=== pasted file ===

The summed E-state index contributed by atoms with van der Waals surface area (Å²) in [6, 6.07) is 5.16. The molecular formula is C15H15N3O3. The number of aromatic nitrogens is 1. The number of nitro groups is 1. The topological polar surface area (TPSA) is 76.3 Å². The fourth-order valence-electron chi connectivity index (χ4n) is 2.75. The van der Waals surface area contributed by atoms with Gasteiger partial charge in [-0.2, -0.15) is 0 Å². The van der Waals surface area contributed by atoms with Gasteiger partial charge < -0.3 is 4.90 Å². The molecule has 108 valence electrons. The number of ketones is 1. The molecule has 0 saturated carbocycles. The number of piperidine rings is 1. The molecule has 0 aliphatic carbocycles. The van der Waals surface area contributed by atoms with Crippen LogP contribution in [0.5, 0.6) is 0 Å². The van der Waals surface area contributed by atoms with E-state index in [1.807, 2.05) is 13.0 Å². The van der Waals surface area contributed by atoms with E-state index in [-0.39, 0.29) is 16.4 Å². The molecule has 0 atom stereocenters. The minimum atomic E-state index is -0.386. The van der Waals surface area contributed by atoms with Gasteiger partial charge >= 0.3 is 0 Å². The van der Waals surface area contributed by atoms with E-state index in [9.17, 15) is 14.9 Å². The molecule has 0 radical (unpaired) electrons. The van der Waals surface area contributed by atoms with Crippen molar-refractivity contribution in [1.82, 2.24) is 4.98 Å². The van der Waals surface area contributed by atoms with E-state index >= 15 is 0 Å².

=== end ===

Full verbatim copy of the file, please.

The summed E-state index contributed by atoms with van der Waals surface area (Å²) in [6, 6.07) is 5.16. The molecular formula is C15H15N3O3. The number of aromatic nitrogens is 1. The number of nitro groups is 1. The topological polar surface area (TPSA) is 76.3 Å². The fourth-order valence-electron chi connectivity index (χ4n) is 2.75. The van der Waals surface area contributed by atoms with Gasteiger partial charge in [-0.2, -0.15) is 0 Å². The van der Waals surface area contributed by atoms with Gasteiger partial charge < -0.3 is 4.90 Å². The molecule has 108 valence electrons. The number of ketones is 1. The molecule has 0 saturated carbocycles. The number of piperidine rings is 1. The molecule has 0 aliphatic carbocycles. The van der Waals surface area contributed by atoms with Crippen LogP contribution in [0.5, 0.6) is 0 Å². The van der Waals surface area contributed by atoms with E-state index in [1.807, 2.05) is 13.0 Å². The van der Waals surface area contributed by atoms with E-state index in [-0.39, 0.29) is 16.4 Å². The molecule has 0 atom stereocenters. The minimum atomic E-state index is -0.386. The van der Waals surface area contributed by atoms with Gasteiger partial charge >= 0.3 is 0 Å². The van der Waals surface area contributed by atoms with E-state index in [9.17, 15) is 14.9 Å². The molecule has 0 radical (unpaired) electrons. The van der Waals surface area contributed by atoms with Crippen molar-refractivity contribution in [1.82, 2.24) is 4.98 Å². The van der Waals surface area contributed by atoms with E-state index >= 15 is 0 Å².